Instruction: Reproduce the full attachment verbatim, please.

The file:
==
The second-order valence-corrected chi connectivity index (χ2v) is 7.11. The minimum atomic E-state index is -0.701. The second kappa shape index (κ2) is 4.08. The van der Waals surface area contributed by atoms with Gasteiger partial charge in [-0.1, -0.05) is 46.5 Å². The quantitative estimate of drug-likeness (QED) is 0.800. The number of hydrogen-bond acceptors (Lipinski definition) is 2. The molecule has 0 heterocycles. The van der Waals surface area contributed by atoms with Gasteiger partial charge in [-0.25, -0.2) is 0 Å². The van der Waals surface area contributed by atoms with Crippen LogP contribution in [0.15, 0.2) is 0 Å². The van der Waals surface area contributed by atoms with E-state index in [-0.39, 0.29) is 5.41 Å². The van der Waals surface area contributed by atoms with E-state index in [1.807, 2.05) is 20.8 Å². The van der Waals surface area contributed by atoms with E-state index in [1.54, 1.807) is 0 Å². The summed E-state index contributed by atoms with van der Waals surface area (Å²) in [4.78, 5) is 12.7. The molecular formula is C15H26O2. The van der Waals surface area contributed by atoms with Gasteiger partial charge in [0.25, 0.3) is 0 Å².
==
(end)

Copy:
The second-order valence-corrected chi connectivity index (χ2v) is 7.11. The minimum atomic E-state index is -0.701. The second kappa shape index (κ2) is 4.08. The van der Waals surface area contributed by atoms with Gasteiger partial charge in [-0.1, -0.05) is 46.5 Å². The quantitative estimate of drug-likeness (QED) is 0.800. The number of hydrogen-bond acceptors (Lipinski definition) is 2. The molecule has 0 heterocycles. The van der Waals surface area contributed by atoms with Gasteiger partial charge in [-0.25, -0.2) is 0 Å². The van der Waals surface area contributed by atoms with Crippen LogP contribution in [0.15, 0.2) is 0 Å². The van der Waals surface area contributed by atoms with E-state index in [-0.39, 0.29) is 5.41 Å². The van der Waals surface area contributed by atoms with E-state index in [1.807, 2.05) is 20.8 Å². The van der Waals surface area contributed by atoms with E-state index in [1.54, 1.807) is 0 Å². The summed E-state index contributed by atoms with van der Waals surface area (Å²) in [4.78, 5) is 12.7. The molecular formula is C15H26O2. The van der Waals surface area contributed by atoms with Gasteiger partial charge in [0.25, 0.3) is 0 Å².